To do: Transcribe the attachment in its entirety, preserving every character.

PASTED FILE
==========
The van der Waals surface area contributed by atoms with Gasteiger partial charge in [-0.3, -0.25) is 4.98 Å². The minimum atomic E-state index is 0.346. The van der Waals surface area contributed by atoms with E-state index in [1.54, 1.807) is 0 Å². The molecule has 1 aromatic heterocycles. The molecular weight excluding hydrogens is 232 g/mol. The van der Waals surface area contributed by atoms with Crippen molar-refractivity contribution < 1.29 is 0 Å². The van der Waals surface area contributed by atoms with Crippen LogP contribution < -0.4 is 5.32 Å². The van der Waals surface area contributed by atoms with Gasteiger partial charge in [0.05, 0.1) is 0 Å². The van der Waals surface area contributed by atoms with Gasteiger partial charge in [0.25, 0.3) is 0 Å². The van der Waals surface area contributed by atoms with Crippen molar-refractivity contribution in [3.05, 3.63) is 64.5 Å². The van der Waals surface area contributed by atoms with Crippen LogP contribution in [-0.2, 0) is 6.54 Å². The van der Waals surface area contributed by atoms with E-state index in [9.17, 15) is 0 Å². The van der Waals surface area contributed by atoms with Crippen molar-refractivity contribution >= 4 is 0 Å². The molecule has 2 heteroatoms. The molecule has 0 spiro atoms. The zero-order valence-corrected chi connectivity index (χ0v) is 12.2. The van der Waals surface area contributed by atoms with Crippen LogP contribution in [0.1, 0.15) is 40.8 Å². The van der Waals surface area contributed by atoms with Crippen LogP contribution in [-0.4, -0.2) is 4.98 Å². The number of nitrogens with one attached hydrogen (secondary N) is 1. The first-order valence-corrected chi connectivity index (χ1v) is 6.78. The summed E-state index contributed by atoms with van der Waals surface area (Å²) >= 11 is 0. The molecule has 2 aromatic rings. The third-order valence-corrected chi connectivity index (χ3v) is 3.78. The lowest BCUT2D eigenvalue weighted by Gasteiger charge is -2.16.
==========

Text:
The van der Waals surface area contributed by atoms with Gasteiger partial charge in [-0.3, -0.25) is 4.98 Å². The minimum atomic E-state index is 0.346. The van der Waals surface area contributed by atoms with E-state index in [1.54, 1.807) is 0 Å². The molecule has 1 aromatic heterocycles. The molecular weight excluding hydrogens is 232 g/mol. The van der Waals surface area contributed by atoms with Crippen molar-refractivity contribution < 1.29 is 0 Å². The van der Waals surface area contributed by atoms with Crippen LogP contribution < -0.4 is 5.32 Å². The van der Waals surface area contributed by atoms with Gasteiger partial charge in [0.05, 0.1) is 0 Å². The van der Waals surface area contributed by atoms with Gasteiger partial charge in [0.25, 0.3) is 0 Å². The van der Waals surface area contributed by atoms with Crippen molar-refractivity contribution in [3.05, 3.63) is 64.5 Å². The van der Waals surface area contributed by atoms with Crippen LogP contribution in [-0.2, 0) is 6.54 Å². The van der Waals surface area contributed by atoms with E-state index in [9.17, 15) is 0 Å². The van der Waals surface area contributed by atoms with Crippen molar-refractivity contribution >= 4 is 0 Å². The molecule has 2 heteroatoms. The molecule has 0 spiro atoms. The zero-order valence-corrected chi connectivity index (χ0v) is 12.2. The van der Waals surface area contributed by atoms with Crippen LogP contribution in [0.1, 0.15) is 40.8 Å². The van der Waals surface area contributed by atoms with Crippen LogP contribution in [-0.4, -0.2) is 4.98 Å². The number of nitrogens with one attached hydrogen (secondary N) is 1. The first-order valence-corrected chi connectivity index (χ1v) is 6.78. The summed E-state index contributed by atoms with van der Waals surface area (Å²) >= 11 is 0. The molecule has 2 aromatic rings. The third-order valence-corrected chi connectivity index (χ3v) is 3.78. The lowest BCUT2D eigenvalue weighted by Gasteiger charge is -2.16.